Dowley History, Family Crest & Coats of Arms
- Origins Available:
While many Irish names are familiar, their past incarnations are often shrouded in mystery, reflecting the ancient Gaelic heritage of their bearers. The original Gaelic form of the name Dowley is O Dubhlaoich, derived from the words dubh, which means "dark featured, great, prodigious, burned" , and laoch, referring to a hero or champion.
Early Origins of the Dowley family
The surname Dowley was first found in Westmeath (Irish: An Iarmhí) in the Irish Midlands, province of Leinster, where they held a family seat from very ancient times. According to O'Hart, the family claim descent through the MacMorough family which are descendants of the Heremon Kings of Ireland and were Chiefs in the County Wicklow and Queen's County. 
Early History of the Dowley family
This web page shows only a small excerpt of our Dowley research. Another 86 words (6 lines of text) covering the years 1172, 1622, 1702, 1787, 1844, 1787 and 1801 are included under the topic Early Dowley History in all our PDF Extended History products and printed products wherever possible.
Dowley Spelling Variations
Many variations of the name Dowley were found in archives from the Middle Ages. These variations can be somewhat explained by the challenge of translation of Gaelic names into English. Hence, the spelling and language in which the people's names were recorded was often up to the individual scribe. Variations of the name Dowley found include Dooley, Dooly, O'Dooley, O'Dooly and others.
Early Notables of the Dowley family (pre 1700)
Notable amongst the family name at this time was Richard Dowley (1622-1702), English nonconformist divine, son of John Dowley, vicar of Alveston, near Stratford-on-Avon, Warwickshire.
Sir James Dowling (1787-1844), was a Australian colonial judge, born in London on 25 Nov. 1787. His father, Vincent Dowling, was a native of Queen's...
Another 49 words (4 lines of text) are included under the topic Early Dowley Notables in all our PDF Extended History products and printed products wherever possible.
| Dowley migration to the United States ||+|
Irish families began leaving their homeland for North America in the late 18th century. These families were usually modestly well off, but they were looking forward to owning and working on a sizable tract of land of their own. This pattern of emigration continued until the 1840s when the Great Potato Famine sparked a major exodus of destitute and desperate Irish people. These people were not leaving for a grant of land in North America because by this time the East Coast had reached its saturation point and free land was scarce. They were merely looking to escape the disease, starvation, and hopelessness that Ireland had fallen into. Although these unfortunate immigrants did not receive a warm welcome by the established populations in the United States and what would become Canada, they were absolutely critical to the rapid development that these two nations enjoyed. They would help populate the western lands and provide the cheap labor required for a rapid industrialization. An examination of passenger and immigration lists has revealed many early bearers of the name Dowley or one of its variants:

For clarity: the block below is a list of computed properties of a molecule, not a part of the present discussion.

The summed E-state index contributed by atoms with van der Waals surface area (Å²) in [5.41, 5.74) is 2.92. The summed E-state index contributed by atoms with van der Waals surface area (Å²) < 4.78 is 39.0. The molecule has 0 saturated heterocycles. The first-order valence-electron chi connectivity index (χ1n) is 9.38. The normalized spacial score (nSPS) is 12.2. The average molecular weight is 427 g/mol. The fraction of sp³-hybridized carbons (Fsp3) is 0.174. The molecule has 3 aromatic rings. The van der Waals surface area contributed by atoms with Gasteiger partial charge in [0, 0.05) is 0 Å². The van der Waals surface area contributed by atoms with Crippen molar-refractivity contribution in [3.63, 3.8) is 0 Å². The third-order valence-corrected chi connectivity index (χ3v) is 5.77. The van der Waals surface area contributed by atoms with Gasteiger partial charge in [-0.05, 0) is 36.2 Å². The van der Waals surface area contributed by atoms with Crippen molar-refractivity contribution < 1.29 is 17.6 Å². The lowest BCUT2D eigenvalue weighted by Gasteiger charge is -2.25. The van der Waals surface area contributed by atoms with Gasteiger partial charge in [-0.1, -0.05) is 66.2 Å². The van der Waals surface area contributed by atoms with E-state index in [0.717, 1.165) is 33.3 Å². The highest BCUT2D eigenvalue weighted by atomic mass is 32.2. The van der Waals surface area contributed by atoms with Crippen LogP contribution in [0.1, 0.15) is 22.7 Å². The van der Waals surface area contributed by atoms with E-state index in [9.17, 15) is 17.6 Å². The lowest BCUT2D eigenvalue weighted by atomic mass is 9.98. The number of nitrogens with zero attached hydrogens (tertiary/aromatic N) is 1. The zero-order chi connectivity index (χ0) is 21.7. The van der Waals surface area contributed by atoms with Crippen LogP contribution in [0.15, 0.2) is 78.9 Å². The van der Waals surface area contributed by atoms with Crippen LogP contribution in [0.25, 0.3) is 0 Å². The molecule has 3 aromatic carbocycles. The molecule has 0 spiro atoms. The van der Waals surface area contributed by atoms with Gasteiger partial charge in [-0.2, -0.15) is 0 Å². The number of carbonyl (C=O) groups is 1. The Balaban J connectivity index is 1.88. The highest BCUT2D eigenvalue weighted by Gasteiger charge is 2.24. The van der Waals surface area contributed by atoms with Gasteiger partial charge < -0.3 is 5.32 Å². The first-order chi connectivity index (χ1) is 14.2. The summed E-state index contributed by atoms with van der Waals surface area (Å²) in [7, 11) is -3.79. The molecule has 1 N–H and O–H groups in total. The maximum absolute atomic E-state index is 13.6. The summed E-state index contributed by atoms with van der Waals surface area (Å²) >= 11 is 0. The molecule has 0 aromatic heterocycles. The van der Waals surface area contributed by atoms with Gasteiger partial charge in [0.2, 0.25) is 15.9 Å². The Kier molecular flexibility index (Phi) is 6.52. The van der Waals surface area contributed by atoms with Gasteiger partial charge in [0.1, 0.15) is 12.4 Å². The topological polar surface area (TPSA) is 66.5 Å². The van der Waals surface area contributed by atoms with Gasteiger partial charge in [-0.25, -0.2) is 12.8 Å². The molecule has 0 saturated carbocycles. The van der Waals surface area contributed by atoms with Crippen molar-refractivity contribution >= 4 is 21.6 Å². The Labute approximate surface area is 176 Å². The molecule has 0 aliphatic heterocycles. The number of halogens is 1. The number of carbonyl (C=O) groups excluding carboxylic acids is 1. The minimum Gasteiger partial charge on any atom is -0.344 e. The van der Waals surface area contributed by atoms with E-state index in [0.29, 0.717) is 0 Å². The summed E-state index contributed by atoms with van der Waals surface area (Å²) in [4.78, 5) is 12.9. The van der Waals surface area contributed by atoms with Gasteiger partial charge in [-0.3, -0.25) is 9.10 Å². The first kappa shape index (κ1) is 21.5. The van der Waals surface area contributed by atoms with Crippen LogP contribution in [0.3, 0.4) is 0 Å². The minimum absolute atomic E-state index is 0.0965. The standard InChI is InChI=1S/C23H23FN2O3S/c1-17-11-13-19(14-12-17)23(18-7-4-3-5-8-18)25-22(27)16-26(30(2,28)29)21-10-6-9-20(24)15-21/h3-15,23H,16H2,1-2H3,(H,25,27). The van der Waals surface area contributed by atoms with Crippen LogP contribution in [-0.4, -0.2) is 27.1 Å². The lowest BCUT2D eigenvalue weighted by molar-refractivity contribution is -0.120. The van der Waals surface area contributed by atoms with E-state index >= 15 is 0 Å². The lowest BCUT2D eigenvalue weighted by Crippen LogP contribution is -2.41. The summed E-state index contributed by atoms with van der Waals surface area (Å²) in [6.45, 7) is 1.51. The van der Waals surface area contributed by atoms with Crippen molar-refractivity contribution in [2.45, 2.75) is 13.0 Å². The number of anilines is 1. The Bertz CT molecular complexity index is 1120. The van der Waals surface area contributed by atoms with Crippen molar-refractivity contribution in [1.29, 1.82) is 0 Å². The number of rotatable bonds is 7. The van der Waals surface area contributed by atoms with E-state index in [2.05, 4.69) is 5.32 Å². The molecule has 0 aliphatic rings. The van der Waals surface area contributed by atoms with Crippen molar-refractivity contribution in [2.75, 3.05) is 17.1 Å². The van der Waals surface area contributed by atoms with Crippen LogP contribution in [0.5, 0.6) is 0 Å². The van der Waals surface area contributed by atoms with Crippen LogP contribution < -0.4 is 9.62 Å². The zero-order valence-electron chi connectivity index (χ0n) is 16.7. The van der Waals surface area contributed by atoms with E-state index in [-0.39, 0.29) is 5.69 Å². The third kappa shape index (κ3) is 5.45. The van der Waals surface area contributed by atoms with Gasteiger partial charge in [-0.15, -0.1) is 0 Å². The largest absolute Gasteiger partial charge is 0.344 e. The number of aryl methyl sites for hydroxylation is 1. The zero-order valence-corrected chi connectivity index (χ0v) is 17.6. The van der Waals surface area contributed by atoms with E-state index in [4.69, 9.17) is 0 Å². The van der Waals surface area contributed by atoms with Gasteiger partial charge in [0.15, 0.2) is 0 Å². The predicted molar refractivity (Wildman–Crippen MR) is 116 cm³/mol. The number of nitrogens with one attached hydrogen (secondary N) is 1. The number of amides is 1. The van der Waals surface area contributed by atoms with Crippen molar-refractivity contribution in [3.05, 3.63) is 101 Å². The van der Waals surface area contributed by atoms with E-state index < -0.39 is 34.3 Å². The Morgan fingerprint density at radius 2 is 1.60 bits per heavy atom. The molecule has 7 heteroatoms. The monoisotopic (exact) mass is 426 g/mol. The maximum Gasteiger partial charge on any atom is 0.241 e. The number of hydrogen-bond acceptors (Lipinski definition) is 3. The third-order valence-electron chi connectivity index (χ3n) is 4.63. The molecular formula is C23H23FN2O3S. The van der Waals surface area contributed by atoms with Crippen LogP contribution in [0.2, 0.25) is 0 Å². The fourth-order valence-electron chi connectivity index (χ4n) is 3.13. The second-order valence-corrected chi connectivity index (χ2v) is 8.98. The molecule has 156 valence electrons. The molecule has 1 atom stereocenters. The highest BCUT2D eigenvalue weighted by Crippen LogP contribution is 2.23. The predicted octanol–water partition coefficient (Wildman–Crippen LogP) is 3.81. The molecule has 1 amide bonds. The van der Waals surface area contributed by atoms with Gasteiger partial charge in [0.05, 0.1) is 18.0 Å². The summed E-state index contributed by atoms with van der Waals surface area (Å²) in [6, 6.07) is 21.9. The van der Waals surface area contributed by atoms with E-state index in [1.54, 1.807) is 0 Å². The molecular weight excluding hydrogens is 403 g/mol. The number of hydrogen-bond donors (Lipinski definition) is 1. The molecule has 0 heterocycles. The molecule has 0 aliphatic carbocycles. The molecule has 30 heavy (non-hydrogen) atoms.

Dowley Settlers in United States in the 19th Century
- Timothy Dowley, aged 47, who landed in New York in 1812 
- Patrick Dowley, aged 22, who arrived in New York in 1864 
| Dowley migration to Australia ||+|
Emigration to Australia
followed the First Fleets
of convicts, tradespeople and early settlers. Early immigrants include:
Dowley Settlers in Australia in the 19th Century
- Elizabeth Dowley, who arrived in Glenelg Roads aboard the ship "Pestonjee Bomanjee" in 1838 
| Dowley migration to New Zealand ||+|
Emigration to New Zealand followed in the footsteps of the European explorers, such as Captain Cook (1769-70): first came sealers, whalers, missionaries, and traders. By 1838, the British New Zealand Company had begun buying land from the Maori tribes, and selling it to settlers, and, after the Treaty of Waitangi in 1840, many British families set out on the arduous six month journey from Britain to Aotearoa to start a new life. Early immigrants include:
Dowley Settlers in New Zealand in the 19th Century
- Mary Dowley, aged 17, a servant, who arrived in Wellington, New Zealand aboard the ship "Arawa" in 1884
|Contemporary Notables of the name Dowley (post 1700) ||+|
- Fr. Philip Dowley CM (1788-1864), Irish priest and Provincial of the Vincentians in Ireland
- Joe Dowley, British manager of Sittingbourne F.C. (2011-2012)
- O'Hart, John, Irish Pedigrees 5th Edition in 2 Volumes. Baltimore: Genealogical Publishing Company, 1976. Print. (ISBN 0-8063-0737-4)
- Filby, P. William, Meyer, Mary K., Passenger and immigration lists index : a guide to published arrival records of about 500,000 passengers who came to the United States and Canada in the seventeenth, eighteenth, and nineteenth centuries. 1982-1985 Cumulated Supplements in Four Volumes Detroit, Mich. : Gale Research Co., 1985, Print (ISBN 0-8103-1795-8)
- State Records of South Australia. (Retrieved 2010, November 5) The PESTONJEE BOMANJEE 1838. Retrieved from http://www.slsa.sa.gov.au/BSA/1838PestonjeeBomanjee.htm